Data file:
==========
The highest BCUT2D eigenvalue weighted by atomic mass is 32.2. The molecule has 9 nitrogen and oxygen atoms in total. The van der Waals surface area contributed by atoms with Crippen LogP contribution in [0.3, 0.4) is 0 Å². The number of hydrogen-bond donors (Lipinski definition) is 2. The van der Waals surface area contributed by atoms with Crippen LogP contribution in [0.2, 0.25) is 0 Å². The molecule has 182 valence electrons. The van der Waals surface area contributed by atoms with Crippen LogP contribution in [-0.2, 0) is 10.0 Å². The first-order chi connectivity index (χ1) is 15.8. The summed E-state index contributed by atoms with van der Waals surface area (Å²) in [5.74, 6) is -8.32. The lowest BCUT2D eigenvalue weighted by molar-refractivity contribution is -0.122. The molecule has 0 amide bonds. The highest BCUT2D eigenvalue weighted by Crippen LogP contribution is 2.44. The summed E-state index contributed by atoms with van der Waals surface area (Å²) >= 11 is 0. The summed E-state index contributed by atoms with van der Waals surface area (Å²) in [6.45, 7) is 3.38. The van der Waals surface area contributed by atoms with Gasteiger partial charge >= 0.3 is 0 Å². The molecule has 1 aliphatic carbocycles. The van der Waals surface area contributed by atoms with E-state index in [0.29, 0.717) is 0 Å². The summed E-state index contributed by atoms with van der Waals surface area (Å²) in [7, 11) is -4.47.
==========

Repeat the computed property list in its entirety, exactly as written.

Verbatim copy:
The highest BCUT2D eigenvalue weighted by atomic mass is 32.2. The molecule has 9 nitrogen and oxygen atoms in total. The van der Waals surface area contributed by atoms with Crippen LogP contribution in [0.3, 0.4) is 0 Å². The number of hydrogen-bond donors (Lipinski definition) is 2. The van der Waals surface area contributed by atoms with Crippen LogP contribution in [0.2, 0.25) is 0 Å². The molecule has 182 valence electrons. The van der Waals surface area contributed by atoms with Crippen LogP contribution in [-0.2, 0) is 10.0 Å². The first-order chi connectivity index (χ1) is 15.8. The summed E-state index contributed by atoms with van der Waals surface area (Å²) in [5.74, 6) is -8.32. The lowest BCUT2D eigenvalue weighted by molar-refractivity contribution is -0.122. The molecule has 0 amide bonds. The highest BCUT2D eigenvalue weighted by Crippen LogP contribution is 2.44. The summed E-state index contributed by atoms with van der Waals surface area (Å²) >= 11 is 0. The summed E-state index contributed by atoms with van der Waals surface area (Å²) in [6.45, 7) is 3.38. The van der Waals surface area contributed by atoms with Gasteiger partial charge >= 0.3 is 0 Å². The molecule has 1 aliphatic carbocycles. The van der Waals surface area contributed by atoms with E-state index in [0.29, 0.717) is 0 Å². The summed E-state index contributed by atoms with van der Waals surface area (Å²) in [7, 11) is -4.47.